From Garmin's web site describing the Tour Guide format:

Tour Guide POIs are only compatible with our MP3 capable nüvi® and zumo® units
So, if one of the reasons you are buying the Backroads GPS Maps is to be able to research your travels using the extra searchable POI file that is supplied with the SD card, check with the folks at Backroad Mapbooks to be sure your unit will support the Tour Guide POI format.

Thanks to Larry over at BC4X4.com for some info on the supported devices. You can check out his review of Backroad GPS Maps here. He has some excellent graphics illustrating the differences between Backroad GPS Maps and Garmin's Topo Canada v4.

I have a 2008 Can-Am LTD with the built in Garmin GPS. Now, these SD cards ports on the GPS handset, where are they found? They just came with USB hook ups for the computer, and I run my computer in my truck as a GPS. Can I use it with nRoute? I run MetroGuide North America v8/v7, oil traxs, and world map v4, but since I had a look at the book style Backroads Maps I really like how much more information they have put into there maps.
Ken in Regina
The Backroad GPS Maps are only compatible with Garmin navigation devices.

You can use the SD card in any Garmin navigation device that accepts SD or micro-SD cards.

nRoute does not know how to use maps that are installed on an SD card.

The maps on the SD card are compiled maps. nRoute cannot use compiled maps even if you copy them to the computer's hard drive.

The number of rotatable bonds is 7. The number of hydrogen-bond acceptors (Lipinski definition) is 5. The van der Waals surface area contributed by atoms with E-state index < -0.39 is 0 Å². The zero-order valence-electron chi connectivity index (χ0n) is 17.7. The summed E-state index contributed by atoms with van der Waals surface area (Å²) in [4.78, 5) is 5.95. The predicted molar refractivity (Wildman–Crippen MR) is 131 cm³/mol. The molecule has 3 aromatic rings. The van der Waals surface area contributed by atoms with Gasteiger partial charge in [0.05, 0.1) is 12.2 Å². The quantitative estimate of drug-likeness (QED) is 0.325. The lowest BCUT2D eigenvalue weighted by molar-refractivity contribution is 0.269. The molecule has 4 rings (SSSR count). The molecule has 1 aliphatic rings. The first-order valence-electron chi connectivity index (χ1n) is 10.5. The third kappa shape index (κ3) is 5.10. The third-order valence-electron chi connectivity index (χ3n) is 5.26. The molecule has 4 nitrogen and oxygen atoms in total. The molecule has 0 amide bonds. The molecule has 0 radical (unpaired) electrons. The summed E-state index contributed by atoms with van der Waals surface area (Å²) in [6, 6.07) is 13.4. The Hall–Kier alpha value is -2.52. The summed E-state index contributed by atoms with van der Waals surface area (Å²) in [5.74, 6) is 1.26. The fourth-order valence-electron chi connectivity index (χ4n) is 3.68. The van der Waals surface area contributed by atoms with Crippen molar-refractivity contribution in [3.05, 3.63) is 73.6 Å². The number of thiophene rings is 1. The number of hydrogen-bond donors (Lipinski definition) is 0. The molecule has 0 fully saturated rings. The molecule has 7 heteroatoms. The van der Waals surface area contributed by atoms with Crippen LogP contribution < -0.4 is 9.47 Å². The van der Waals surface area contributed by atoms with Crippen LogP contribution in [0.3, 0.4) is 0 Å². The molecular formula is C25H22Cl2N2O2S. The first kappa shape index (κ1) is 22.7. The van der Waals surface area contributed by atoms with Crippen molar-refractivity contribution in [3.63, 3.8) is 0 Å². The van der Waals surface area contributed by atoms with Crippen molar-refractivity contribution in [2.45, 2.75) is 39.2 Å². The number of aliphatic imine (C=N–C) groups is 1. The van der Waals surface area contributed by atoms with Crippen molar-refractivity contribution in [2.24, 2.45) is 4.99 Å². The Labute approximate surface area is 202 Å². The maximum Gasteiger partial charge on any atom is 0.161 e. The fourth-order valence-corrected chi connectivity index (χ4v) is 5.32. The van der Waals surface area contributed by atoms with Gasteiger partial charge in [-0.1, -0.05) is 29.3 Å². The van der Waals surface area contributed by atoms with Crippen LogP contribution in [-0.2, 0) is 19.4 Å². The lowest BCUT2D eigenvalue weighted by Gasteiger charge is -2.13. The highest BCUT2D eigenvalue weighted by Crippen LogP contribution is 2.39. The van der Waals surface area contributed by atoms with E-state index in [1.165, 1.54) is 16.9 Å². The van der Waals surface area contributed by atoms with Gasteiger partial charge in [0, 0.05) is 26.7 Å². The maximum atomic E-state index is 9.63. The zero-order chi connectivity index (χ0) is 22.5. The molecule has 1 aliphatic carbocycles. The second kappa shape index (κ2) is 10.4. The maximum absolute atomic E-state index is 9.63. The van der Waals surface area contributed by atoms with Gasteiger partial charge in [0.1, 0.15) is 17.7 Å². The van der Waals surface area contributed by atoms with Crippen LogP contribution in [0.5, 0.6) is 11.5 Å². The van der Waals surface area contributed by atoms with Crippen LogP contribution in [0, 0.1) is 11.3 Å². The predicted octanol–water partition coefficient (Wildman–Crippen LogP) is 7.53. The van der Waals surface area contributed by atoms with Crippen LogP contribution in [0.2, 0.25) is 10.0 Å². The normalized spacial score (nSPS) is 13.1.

I looked at my quad once I got home, and it is a Quest 2, if that means anything to you, it only has worldmap v4 very basic. l just don't know if I could even load that hand held Quest with Backroad maps. If I got the disk to download into my computer for Backroad maps, would that not work instead of SD card?

Ken in Regina
I looked at the specs on the Quest 2. It doesn't take an SD card, as you mentioned. But it does allow maps to be loaded to the internal memory.

If you buy the DVD version of Backroad GPS Maps you will be able to install them on your PC and use Mapsource to download the maps to your unit. The only thing you need to be aware of is that they might not all fit into the internal memory at once (there's only 35MB of internal memory available for loading extra maps). So you will probably have to select only the maps which cover the area you are going to be travelling in and download only that much to the internal memory in the Quest.

Ken in Regina
Good News!!! The folks at Backroad Mapbooks have just made a new custom POI file available so the extra searchable information can be used in Garmin devices that do not support the Tour Guide format of custom POIs.

I've downloaded the file and tested it in my eTrex Legend HCx and it works.

The only thing to be aware of is that in many units, especially the handhelds like the eTrex series, the unit will not display the entire description text. Many of these units truncate the display of the description text to only 200 characters or less.

This is caused by Garmin's design limits on their units. There is nothing Backroad Mapbooks can do about it. It's a bit annoying, but hats off to Backroad Mapbooks for making the extra searchable information available in a format that can be used on so many more units!!

You can access both of the custom POI files on your product registration page. If you have not registered your Backroad GPS Maps, this might be a good reason to do so.